Not long ago, Luverne Dickinson Adamson, 59, of Vestaburg, began her day with a hearty breakfast of eggs, bacon, fried potatoes, toast with butter and coffee with creamer and artificial sweetener. She enjoyed traditional American foods — cheeseburgers, fries, coney dogs with all the fixings, and onion rings — and frequently ate out on weekends. Dinner often included salad soaked in creamy ranch dressing, steak or a chicken fillet, a hot vegetable and a baked potato smothered in butter and sour cream.
Over time, Adamson became concerned about her health. In addition to having high cholesterol and blood pressure, she was an insulin-dependent Type 2 diabetic. As a nurse, she understood the severity of her condition and decided to change her lifestyle.
Taking back her life
“Once you start taking insulin, most people, over time, have to keep taking more and more,” she explained. “There’s a physiological reason
By doing CHIP, I’ve been able to reduce my insulin usage by 50 percent and my cholesterol’s gone down 120 points.”
Her journey to good health began in January 2012.
She attended a five-week series of CHIP (Complete Health Improvement Project) meetings. CHIP advocates a vegan diet, which focuses on whole (unprocessed) plant-based foods and no meat or dairy. She learned about healthy fats, natural sweeteners, protein options and basically how to implement whole foods, fruits and vegetables into daily meals.
“As a nurse, I really appreciate learning about the science involved,” Adamson said. “The topics are all cutting edge. Some of these people are facing serious health problems — surgery, disease — and are looking for answers. CHIP gives them that.”
Because CHIP encourages greater amounts of unrefined carbohydrates, her conventional medical wisdom caused her to worry about the effect it would have on her diabetes. However, her new fiber-rich diet of fruits, vegetables, whole grains, beans and legumes regulated blood sugar fluctuations and energy levels.
“I was initially very concerned and skeptical about that aspect, but discovered happily that my diabetes responded favorably and saw a steady descent of my glucose numbers and insulin usage,” she said.
This transformation in her diet and new outlook on life allows Adamson to enjoy meals in a more healthy way. Her husband, Steven, adopted this new diet, as well.
Eating smarter, getting more active
Breakfast at the Adamsons’ is now the biggest meal of the day. It usually consists of a bowl of oat groats (whole, minimally processed oats), a mixture of nuts, seeds and fruit with coconut milk and a slice of whole grain toast topped with mashed banana or a bit of coconut fat.
At lunch, they may eat a half pita filled with hummus, fresh veggies, spinach, a piece of fresh fruit and herbal tea.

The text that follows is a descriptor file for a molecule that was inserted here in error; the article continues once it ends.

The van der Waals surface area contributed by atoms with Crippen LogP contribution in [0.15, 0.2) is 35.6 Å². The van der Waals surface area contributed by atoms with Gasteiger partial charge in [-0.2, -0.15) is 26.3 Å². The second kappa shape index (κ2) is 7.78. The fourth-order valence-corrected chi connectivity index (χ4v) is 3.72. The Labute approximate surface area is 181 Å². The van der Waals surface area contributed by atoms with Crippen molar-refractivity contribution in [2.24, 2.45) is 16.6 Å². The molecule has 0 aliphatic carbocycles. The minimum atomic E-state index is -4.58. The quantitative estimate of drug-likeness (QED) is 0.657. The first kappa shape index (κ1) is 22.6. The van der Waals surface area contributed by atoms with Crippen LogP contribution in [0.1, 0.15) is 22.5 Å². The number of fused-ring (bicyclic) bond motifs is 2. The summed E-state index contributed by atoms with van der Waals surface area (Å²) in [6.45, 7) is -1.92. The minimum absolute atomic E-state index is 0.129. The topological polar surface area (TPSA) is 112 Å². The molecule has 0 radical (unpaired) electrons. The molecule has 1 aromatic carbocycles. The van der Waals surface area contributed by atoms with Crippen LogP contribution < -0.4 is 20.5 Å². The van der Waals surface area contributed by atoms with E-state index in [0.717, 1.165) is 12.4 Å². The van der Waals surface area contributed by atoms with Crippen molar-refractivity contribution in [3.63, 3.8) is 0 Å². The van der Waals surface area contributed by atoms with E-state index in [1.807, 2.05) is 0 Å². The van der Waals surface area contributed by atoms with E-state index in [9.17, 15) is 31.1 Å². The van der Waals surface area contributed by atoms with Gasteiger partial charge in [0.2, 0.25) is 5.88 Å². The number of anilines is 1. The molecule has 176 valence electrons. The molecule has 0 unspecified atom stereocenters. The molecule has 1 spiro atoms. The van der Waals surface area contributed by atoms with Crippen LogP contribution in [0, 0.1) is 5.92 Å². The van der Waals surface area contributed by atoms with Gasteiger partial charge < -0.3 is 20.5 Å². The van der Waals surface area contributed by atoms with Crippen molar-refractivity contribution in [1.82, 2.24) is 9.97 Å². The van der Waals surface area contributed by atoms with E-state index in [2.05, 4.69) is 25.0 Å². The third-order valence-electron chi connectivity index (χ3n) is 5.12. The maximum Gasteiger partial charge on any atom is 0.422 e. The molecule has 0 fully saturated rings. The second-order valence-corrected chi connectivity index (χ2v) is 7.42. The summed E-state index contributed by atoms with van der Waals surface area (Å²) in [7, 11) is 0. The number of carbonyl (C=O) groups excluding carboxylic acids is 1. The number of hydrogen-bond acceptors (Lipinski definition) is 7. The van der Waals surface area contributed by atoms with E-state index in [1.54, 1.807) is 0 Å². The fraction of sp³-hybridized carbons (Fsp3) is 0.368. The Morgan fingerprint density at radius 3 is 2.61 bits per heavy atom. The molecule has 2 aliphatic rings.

Dinner is a lighter meal of salad greens, brown rice or beans and fresh fruit or just a simple fruit salad. There’s always a bowl of fresh fruit and raw veggies available for snacking.
Restaurant outings are still permitted, but happen less frequently and food choices are meat and dairy free.
“We routinely ate out and that has really changed,” Adamson said. “Now, we save eating out for special occasions and have found restaurants with vegan menu choices.
Adamson suggests, when eating out, ask for substitutions for certain items on the menu.
“Leona’s (Restaurant) in Vestaburg has been accommodating and has several offerings that we can choose from,” Adamson said.
In addition to eating better, the Adamsons are more active. They enjoy biking and walking their 160-pound Great Pyrenees, Zeus.
“Evenings used to be spent watching television,” Adamson said. “But with new found energy, I would much rather go down the road walking the dogs or hit the Heartland Trail for a bike ride.”
The Adamsons’ new lifestyle led to a complete turnaround in health, as well as a 42-pound weight loss for Luverne and a 52-pound loss for Steven. They currently are attending a second series of CHIP meetings as table hosts to offer advice and encouragement to other participants.
“I feel like I have my life back,” Adamson said. “When I started, I was in so much pain; I hurt all over; and my energy was terrible. Facing this problem with diabetes, I was at risk for heart attack and stroke. Now, I feel I have control in what happens to me.
“If I keep this up, there may come a day when I won’t have to take insulin and that will be a happy day for me,” she added.
LOCAL CHIP MEETINGS
CHIP meetings, which are held three days a week at The Heartland Center in Cedar Lake – begin with a vegan meal, followed by a video and lecture by Blanchard dentist David Barroso.
Weekly topics include heart health, cholesterol, osteoporosis, exercise, hidden fats, fiber, water, salt, calcium, cancer, medicine and smoking.
Additional resources — cooking classes, recipe exchange and shopping tips — provide extra support.
For more information about CHIP, go to www.chiphealth.com, or call The Heartland Center at (989) 427-5036.